MOTION PICTURE PIONEER, AMUSEMENT PARK DEVELOPER
“I only hope that we don’t lose sight of one thing—that it was all started by a mouse.”
Walt Disney was first and foremost a fantastic storyteller, but his ability to entertain and stretch our imaginations allowed him to build a multimedia empire that would change the way the world watches TV and movies. In fact, some historians point out that he developed an entire industry off of the idea of a talking mouse. Tens of millions of people watch his movies every year, and millions more make the trek to visit his theme parks, making the name Disney synonymous with entertainment.
THE EARLY YEARS
Walter Elias Disney was born in Chicago, Illinois, on December 5, 1901. He was named after his father, Elias, and his father’s good friend and minister Walter Parr. He became a Missourian when the family moved to the small town of Marceline, in north-central Missouri, when he was very young.
Disney was just nine years old when his father sold the family farm and moved the family to Kansas City. He attended the Benton Grammar School where he showed an early aptitude in the arts. He also took classes at an art school in Kansas City before the family moved back to Chicago where he graduated from high school. Disney returned to the Show Me State shortly after graduation and developed the basis of his animation.
RISE TO FAME
After serving in the Red Cross during World War I, Disney moved back to Kansas City where he worked as an advertising cartoonist. He had hoped to work at the local paper but was only able to find work at a commercial art studio. He bounced between jobs before he landed a job at the Kansas City Slide Company making animated commercials.
Animated art was still in its infancy, and Disney was intrigued by the opportunity to make an impact on such a new industry. At the age of nineteen, he helped develop the basis for animated films by combining live action and animation together on the screen. Disney left the Midwest for Hollywood in 1923, where he joined his brother Roy and borrowed money to construct a camera stand in their uncle’s garage so they could try and make a new type of movie.
SHOW ME SUCCESS
Walt and his brother now had the expertise, the tools, and the drive to make the Disney name famous around the world with this new form of entertainment. The first step on that quest was the release of an animated movie character called Oswald the Lucky Rabbit, which generated enough money for them to continue their movie-making enterprise. His quest hit a slight bump when Universal Pictures informed Walt that they owned the rights to Oswald. So Disney knew he had to come up with something new to keep his empire growing, and that’s when a mouse named Mickey was born.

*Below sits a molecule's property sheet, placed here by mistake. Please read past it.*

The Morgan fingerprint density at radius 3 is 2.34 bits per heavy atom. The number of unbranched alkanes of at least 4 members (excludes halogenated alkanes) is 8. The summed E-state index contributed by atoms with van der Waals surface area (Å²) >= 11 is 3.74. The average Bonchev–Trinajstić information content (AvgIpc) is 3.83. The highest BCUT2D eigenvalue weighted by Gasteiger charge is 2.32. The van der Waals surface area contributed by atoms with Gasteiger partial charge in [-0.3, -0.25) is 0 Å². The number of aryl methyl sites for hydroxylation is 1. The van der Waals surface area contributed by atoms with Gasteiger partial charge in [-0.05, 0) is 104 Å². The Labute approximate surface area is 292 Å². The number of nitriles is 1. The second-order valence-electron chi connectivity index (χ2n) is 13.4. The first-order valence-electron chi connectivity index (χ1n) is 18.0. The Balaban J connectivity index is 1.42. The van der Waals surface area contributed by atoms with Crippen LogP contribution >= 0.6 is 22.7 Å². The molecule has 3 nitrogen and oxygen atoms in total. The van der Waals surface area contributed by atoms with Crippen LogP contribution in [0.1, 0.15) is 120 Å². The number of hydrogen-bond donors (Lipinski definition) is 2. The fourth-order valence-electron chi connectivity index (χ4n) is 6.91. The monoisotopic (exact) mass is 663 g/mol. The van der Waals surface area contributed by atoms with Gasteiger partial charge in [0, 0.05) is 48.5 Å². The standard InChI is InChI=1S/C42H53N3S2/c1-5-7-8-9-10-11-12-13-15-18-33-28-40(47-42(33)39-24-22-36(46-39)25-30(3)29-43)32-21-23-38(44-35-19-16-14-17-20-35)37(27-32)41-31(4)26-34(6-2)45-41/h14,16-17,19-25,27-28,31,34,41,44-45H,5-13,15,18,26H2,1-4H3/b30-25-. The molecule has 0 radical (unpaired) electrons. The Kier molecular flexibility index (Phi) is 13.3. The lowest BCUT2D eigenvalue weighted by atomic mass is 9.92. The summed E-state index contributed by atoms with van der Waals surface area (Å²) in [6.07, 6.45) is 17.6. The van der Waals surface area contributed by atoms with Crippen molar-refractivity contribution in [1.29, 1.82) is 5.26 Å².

Mickey Mouse made his screen debut in Steamboat Willie, which was the world’s first fully synchronized sound cartoon. The film premiered at the Colony Theatre in New York on November 18, 1928. By 1932, Mickey Mouse was the most popular cartoon character in the world and helped Walt win his first Academy Award. Disney used the success of Mickey Mouse to make bigger and better animations. The next step was producing films in the new Technicolor process, which made possible the first commercial films presented in true color.
His place in history as a filmmaker was already set in stone, but Disney dreamed of turning his creations into a different type of empire. In the late 1940s he began drawing up plans for an amusement park for his employees where staff members could relax with their children. That idea eventually expanded into the concept that became Disneyland in California. The theme park opened in 1955 and has been one of the top tourist attractions in the world since its grand opening.
The second Disney park, Walt Disney World in Orlando, Florida, was his crowning achievement, although he never saw it to completion. Disney died in 1966, five years before it opened in 1971.
Walt Disney continues to win over new generations of fans even today. He also continues to rack up awards for his work, including a record forty-eight Academy Awards and seven Emmys during his lifetime, in addition to many
posthumous awards. His legend is cemented with the chain of Disney theme parks, movies, and cartoon characters that are famous the world over.
*Disney produced the first feature-length animated movie, Snow White and the Seven Dwarfs, in 1937.
*Disney was once called “the most significant figure in graphic arts since Leonardo DaVinci.”
*Many historians claim that Marceline, Missouri, is the model city for his theme parks.
*Disney was the voice for Mickey Mouse until 1947.